Good luck and yes, good night.

  37. JPeep says:

    “And I know this: the first sign that you are outside of your strengths is when you can't make yourself do the work you need to do.”

    So, so true. I’m in the final stages of post-production on a film, and I am SO NOT THE PERSON to be pulling the logos and the credits and all the little things that will make it finished together.

    • Ian says:

      If you don’t do it at least once yourself, you’ll never be able to tell if the person you hire next time has done it right.

  38. Kathy Caprino says:

    Great stuff, Penelope. Thanks! I’d like to add that there are thousands of folks today who are fabulous at things that they’re not yet doing. For instance, I went from a miserable and chronically sick corporate VP to supremely happy career and life coach, author, speaker, and small business owner. For 20 years, I hacked out various corporate roles I felt disconnected to, because I didn’t recognized and honor the other talents in me. I had an inkling, perhaps, of what I was capable of, but the professional identity I carved out for myself for years (marketing VP) didn’t allow for those talents to emerge. If anyone feels they’re meant to do something different from what they’re focused on now, but can’t figure out what, please check out my book Breakdown, Breakthrough (www.breakdownbreakthrough.com) for help reinventing. You’ll know you’re doing what you’re meant to and what you’re great at when you finally feel joyful, fulfilled, and aligned with your work. Thanks for all your great insights!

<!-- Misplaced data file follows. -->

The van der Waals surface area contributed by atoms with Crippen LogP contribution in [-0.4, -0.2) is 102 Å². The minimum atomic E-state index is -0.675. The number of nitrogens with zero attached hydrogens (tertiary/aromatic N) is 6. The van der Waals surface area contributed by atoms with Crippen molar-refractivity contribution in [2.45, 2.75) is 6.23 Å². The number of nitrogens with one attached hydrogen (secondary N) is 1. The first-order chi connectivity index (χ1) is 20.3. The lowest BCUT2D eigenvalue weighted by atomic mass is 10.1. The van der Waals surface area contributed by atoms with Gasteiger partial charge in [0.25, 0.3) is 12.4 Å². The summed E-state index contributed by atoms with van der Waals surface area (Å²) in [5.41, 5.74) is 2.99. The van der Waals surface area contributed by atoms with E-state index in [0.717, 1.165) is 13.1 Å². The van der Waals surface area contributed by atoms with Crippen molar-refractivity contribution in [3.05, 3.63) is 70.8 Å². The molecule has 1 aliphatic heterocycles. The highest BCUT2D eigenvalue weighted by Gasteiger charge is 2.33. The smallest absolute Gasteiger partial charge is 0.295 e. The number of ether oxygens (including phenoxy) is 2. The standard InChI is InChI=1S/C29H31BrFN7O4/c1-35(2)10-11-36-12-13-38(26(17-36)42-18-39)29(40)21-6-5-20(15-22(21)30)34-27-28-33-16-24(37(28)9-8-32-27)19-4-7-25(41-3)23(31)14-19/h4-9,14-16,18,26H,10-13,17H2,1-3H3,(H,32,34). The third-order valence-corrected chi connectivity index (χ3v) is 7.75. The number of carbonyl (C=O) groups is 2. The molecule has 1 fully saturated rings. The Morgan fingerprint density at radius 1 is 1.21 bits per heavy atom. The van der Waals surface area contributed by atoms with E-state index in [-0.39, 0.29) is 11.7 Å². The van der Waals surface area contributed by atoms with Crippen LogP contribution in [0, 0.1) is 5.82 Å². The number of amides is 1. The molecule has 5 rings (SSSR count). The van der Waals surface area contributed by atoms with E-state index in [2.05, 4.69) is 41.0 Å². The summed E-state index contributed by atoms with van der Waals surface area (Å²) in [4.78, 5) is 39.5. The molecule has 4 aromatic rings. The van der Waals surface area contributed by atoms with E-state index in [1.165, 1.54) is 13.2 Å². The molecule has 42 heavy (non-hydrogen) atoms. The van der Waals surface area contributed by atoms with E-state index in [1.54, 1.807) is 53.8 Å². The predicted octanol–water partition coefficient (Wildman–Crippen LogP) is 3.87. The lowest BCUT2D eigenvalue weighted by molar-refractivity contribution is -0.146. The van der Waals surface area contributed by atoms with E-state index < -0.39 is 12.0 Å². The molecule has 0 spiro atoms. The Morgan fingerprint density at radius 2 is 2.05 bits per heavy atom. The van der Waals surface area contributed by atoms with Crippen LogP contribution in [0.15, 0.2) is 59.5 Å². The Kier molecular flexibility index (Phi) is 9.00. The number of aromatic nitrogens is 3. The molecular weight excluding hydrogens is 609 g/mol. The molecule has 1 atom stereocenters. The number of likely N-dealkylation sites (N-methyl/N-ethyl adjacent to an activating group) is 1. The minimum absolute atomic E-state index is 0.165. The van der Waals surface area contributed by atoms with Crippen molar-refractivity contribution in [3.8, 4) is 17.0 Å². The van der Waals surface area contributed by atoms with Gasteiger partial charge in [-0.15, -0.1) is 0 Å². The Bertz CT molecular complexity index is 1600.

39. Philip says:

    Congratulations on your “demotion”! I’ve seen lots of businesses ruined because the “idea person” who started it wasn’t able to let go and turn it over to the “details person” it really needed to survive/thrive. Kudos for avoiding that trap! Good luck as evangelist!

  40. mm says:

    I have to agree completely that the best way to land a promotion is to be doing the job that you think you should have already. My first job out of college was as a Marketing Assistant…..8 months later the Director of Marketing quit and I was promoted to his position and in charge of running the entire department. It was an incredibly smooth transition and my General Manager didn’t seem the least bit concerned that a 23 year old who had no prior work experience would be able to handle the job. This opportunity was only afforded to me and I was able to succeed in it only because I excelled at my Assistant position and then began taking on every “Director” task that he didn’t feel like doing. The moral here is that this advice works, I have seen it first-hand…..if you really want to be doing a certain job, just do it, regardless of your official title and people will notice….

  41. Dale says:

    Hey Penny, so what’s next? As someone who’s lived vicariously through your exploits for the last 7 or 8 years, I can’t wait to find out.

    My money is on another book, then a TV show:)

  42. Hope says:

    I so want to work for Jennifer Ellis.

  43. Suzy says:

    Sounds like this could be part of the answer to ‘How to deal with an insane commute”?